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Abstract: FR-PO804

Elevated Donor-Derived Cell-Free DNA (dd-cfDNA) in the Early Post-Transplant Period Is Associated With an Increased Incidence of Adverse Clinical Outcomes in Kidney Transplant Recipients

Session Information

Category: Transplantation

  • 2002 Transplantation: Clinical


  • Wojciechowski, David, The University of Texas Southwestern Medical Center, Dallas, Texas, United States
  • Brennan, Daniel C., Johns Hopkins University School of Medicine, Baltimore, Maryland, United States
  • Paramesh, Anil S., Tulane University School of Medicine, New Orleans, Louisiana, United States
  • Klein, Jeffrey A., University of Missouri Kansas City, Kansas City, Missouri, United States
  • Agrawal, Nikhil, CareDx Inc, Brisbane, California, United States
  • Fei, Mingwei, CareDx Inc, Brisbane, California, United States
  • Qu, Kunbin, CareDx Inc, Brisbane, California, United States
  • Sood, Puneet, UPMC, Pittsburgh, Pennsylvania, United States

Early post-transplant elevations in dd-cfDNA, even in the absence of histologic rejection or other overt pathology, have been suggested to carry a risk of adverse outcomes among solid organ transplant recipients. We investigated this association among kidney transplant recipients enrolled in the Kidney allograft Outcomes AlloSure Registry (KOAR, NCT03326076).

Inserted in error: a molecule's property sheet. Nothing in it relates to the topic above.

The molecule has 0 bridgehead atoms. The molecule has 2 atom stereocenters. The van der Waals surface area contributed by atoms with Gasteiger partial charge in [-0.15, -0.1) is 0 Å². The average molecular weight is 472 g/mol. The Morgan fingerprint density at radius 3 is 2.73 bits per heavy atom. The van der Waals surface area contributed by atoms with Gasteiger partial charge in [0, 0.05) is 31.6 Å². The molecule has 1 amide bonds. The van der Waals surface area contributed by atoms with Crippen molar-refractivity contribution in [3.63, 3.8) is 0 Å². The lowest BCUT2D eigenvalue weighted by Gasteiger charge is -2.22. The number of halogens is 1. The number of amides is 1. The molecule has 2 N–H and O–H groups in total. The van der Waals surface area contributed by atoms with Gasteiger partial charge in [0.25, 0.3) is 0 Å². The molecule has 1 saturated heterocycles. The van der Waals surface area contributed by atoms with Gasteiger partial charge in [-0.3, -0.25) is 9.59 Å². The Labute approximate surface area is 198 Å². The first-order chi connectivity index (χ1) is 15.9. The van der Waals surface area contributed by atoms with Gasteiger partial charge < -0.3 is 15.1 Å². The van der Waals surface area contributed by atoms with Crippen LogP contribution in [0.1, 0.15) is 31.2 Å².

To assess the impact of early post-transplant dd-cfDNA elevations, we evaluated the incidence of a clinical composite that included biopsy-proven rejection (BPAR), detection of de novo donor specific antibodies (dnDSA) and return to dialysis in patients with and without median dd-cfDNA >1% over the first 100 days post-transplant. Patients with events before day 100 were excluded. Univariate and multivariate analyses were performed.


51 of 1296 patients (3.9%) had a median dd-cfDNA ≥1.0% during the first 100 days post-transplant. In a univariate model, these patients had a significantly higher risk of experiencing both the composite outcome and each individual component during the first post-transplant year [Figure 1]. In a multivariate Cox proportional hazards model that included recipient age, delayed graft function, donor type (living vs deceased), and recipient sensitization,only 100-day median dd-cfDNA elevation ≥1.0% was a statistically significant predictor of the composite outcome, with a hazard ratio of 2.99 (95% CI: 1.59 -5.61, p < 0.005).


Our findings suggest that early post-transplant elevations in dd-cfDNA among kidney transplant recipients, even in the absence of clear immunologic or histologic correlates, identify a population of patients at risk for adverse clinical outcomes during the first post-transplant year. Molecular risk-stratification using dd-cfDNA may have implications for clinical surveillance and therapeutic management of these patients.


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